A long-awaited memo related to student loan debt cancellation is now public in a heavily redacted form.

And while the memo itself tells us almost nothing, experts believe its existence and paper trail proves that the president has the authority to forgive all debt but lacks the political will to do so.

“This offers new evidence that every single lawyer who has looked at this issue — now including the lawyers at the Department of Education — reached the same conclusion,” Mike Pierce, executive director and co-founder of the Student Borrower Protection Center, told Yahoo Finance. “Joe Biden can cancel student debt with the flick of a pen.”

Department of Education FOIA

Department of Education FOIA

The memo, unearthed roughly six months since its existence was made public, reminded advocates of what President Joe Biden promised during the 2020 presidential campaign.

“The Biden Administration’s memo on student debt cancellation is just a reminder that the President has not delivered on his promises to student loan borrowers,” Natalia Abrams, president and founder at the Student Debt Crisis Center, told Yahoo Finance. 

How we got to this point

The memo saga began on April 1, when White House Chief of Staff Ron Klain told Politico that the president asked Education Secretary Miguel Cardona to “prepare a memo on the president’s legal authority” before any decision.

This came after the president campaigned for the 2020 presidential election on the basis that he would “forgive a minimum of $10,000/person of federal student loans,” which would erase all of the student debt for 15 million of the nearly 45 million American borrowers.

After months of radio silence on the matter, in early October, House lawmakers — led by Rep. Ilhan Omar (D-MN) called on the president and Cardona to release the long-awaited memo that would determine Biden’s authority on the matter. They set a deadline of October 22, which passed without event.

A week later, new documents — including the memo — were released after the activist group Debt Collective’s Thomas Gokey obtained them via a Freedom of Information Act (FOIA) request.

But the documents were heavily redacted in pink and did not shed many details on the Education Department’s (ED) determinations.

One part of the memo appears to not have been redacted, which refers to the authority Cardona has that allows him to extend the interest-free payment pause on federal and federally-held student loans.

Department of Education FOIA

Department of Education FOIA

It also appears that the department had produced a memo titled “The Secretary’s Legal Authority for Broad-Based Debt Cancellation” on April 5, mere days after Klain had mentioned its existence.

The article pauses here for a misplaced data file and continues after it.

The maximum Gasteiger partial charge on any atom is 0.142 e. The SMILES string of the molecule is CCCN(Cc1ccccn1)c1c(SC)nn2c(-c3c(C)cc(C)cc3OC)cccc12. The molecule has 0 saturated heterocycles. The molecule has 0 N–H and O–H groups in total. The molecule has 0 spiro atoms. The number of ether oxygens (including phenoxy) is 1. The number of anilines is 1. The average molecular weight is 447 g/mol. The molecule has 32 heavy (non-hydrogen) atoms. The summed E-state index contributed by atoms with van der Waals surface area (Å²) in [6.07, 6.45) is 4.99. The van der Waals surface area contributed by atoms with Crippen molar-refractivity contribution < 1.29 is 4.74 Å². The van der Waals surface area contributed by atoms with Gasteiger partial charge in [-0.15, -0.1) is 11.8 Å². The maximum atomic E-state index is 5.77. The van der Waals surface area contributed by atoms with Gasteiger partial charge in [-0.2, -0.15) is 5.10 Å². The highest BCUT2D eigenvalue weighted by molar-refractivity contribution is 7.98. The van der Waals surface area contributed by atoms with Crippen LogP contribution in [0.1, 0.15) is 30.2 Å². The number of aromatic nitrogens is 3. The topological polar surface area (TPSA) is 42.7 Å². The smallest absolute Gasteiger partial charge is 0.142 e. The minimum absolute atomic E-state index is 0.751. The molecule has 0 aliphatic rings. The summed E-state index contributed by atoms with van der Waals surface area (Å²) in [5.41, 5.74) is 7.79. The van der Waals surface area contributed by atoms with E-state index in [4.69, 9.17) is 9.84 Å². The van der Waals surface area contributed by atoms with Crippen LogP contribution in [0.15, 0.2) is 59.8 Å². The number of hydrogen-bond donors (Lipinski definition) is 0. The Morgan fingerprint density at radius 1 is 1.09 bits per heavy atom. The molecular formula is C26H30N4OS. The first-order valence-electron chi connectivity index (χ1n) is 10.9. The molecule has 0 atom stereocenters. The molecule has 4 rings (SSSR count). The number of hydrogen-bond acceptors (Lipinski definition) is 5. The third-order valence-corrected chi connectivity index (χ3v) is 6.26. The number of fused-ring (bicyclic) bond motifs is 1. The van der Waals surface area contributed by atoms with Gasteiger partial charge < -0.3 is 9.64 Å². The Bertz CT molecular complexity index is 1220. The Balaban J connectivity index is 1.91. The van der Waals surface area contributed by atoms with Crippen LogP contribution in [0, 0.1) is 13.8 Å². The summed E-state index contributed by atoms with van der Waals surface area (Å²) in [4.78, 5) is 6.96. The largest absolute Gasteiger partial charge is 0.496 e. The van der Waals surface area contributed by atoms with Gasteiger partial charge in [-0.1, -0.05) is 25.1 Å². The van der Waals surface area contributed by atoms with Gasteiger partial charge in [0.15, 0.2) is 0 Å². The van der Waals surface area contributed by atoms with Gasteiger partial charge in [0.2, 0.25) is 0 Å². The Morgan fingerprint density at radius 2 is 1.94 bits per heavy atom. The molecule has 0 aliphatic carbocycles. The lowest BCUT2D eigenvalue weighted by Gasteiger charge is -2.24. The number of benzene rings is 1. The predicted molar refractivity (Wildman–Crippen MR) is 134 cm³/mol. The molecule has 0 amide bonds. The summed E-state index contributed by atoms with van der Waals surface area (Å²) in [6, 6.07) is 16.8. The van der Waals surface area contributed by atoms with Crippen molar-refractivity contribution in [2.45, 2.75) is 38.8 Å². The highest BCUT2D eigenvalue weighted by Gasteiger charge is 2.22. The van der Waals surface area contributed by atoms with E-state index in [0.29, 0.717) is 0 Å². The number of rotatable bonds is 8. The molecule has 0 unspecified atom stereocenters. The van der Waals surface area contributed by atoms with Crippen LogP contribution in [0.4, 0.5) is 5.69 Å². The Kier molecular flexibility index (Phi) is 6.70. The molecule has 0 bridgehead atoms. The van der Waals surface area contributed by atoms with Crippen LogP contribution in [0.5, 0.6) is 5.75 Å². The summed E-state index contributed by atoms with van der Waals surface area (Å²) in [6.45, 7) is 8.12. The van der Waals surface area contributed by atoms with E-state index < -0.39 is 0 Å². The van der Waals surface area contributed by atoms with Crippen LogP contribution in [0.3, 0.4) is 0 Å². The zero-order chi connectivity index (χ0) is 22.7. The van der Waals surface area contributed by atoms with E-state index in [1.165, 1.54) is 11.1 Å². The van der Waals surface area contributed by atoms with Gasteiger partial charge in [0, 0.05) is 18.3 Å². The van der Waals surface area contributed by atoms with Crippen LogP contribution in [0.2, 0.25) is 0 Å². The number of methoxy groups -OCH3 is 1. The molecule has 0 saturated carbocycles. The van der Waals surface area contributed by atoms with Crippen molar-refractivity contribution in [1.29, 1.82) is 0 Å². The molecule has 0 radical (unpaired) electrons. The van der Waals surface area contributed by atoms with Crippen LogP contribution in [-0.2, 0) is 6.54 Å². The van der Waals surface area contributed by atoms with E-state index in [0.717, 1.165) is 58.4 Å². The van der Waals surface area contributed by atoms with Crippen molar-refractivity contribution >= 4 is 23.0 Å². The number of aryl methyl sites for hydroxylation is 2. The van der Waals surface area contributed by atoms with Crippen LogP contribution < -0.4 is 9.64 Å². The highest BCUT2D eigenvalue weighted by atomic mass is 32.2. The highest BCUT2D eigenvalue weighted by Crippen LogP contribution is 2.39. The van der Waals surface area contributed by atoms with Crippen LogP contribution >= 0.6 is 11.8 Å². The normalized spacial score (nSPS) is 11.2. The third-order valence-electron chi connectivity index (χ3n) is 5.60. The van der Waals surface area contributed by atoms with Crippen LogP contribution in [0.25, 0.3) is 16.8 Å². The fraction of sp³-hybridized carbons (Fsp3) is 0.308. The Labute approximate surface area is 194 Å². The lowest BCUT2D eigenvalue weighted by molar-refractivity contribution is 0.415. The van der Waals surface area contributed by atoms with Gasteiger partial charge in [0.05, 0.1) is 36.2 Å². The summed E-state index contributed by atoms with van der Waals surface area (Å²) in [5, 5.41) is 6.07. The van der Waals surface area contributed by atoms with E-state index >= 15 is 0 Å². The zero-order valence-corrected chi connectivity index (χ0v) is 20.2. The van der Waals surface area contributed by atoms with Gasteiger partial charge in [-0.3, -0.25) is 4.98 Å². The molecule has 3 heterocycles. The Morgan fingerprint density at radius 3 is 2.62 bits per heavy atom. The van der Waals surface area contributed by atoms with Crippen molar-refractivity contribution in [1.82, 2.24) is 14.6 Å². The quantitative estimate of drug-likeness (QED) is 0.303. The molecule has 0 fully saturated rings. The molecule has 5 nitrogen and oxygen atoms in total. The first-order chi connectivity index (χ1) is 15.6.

As recently as October 21, ED told Yahoo Finance that there was no update to share. ED did not respond to requests for additional comment.

‘No more excuses’

Advocates, meanwhile, continue to push for full cancellation as student loan payments are set to restart in a few months. 

The basic argument for the president to be able to forgive student debt through executive action, as detailed by the Legal Services Center of Harvard Law School in a letter to Massachusetts Senator Elizabeth Warren, is that the Education Secretary has the power “to cancel existing student loan debt under a distinct statutory authority — the authority to modify existing loans found in 20 U.S.C. § 1082(a)(4).”

(It is worth noting that the department has hired Toby Merrill, who founded the Project on Predatory Student Lending at Harvard Law School and co-authored the legal analysis provided to Warren.)

U.S. President Joe Biden attends a press conference during the UN Climate Change Conference (COP26) in Glasgow, Scotland, Britain, November 2, 2021. REUTERS/Kevin Lamarque

U.S. President Joe Biden attends a press conference during the UN Climate Change Conference (COP26) in Glasgow, Scotland, Britain, November 2, 2021. REUTERS/Kevin Lamarque

The nearly two-year payment pause on student loan payments is expected to expire on January 31, 2022. 

While restarting payments in itself is a painful process, as the department needs to communicate with millions of borrowers, more than 16 million student loan borrowers are also changing servicers, adding more complexity into the mix.

Given this backdrop, “the reality is that we do not need the memo,” Abrams asserted. “The President already has the legal authority to cancel student debt, and experts from across the country, including Harvard Law, agree.”

“We do not need to wait for this piece of paper to fight for debt cancellation. We are doubling our efforts to mobilize millions of student loan borrowers, parents, and allies in support of student debt cancellation,” Abrams added.

Aarthi is a reporter for Yahoo Finance. She can be reached at [email protected] Follow her on Twitter @aarthiswami.

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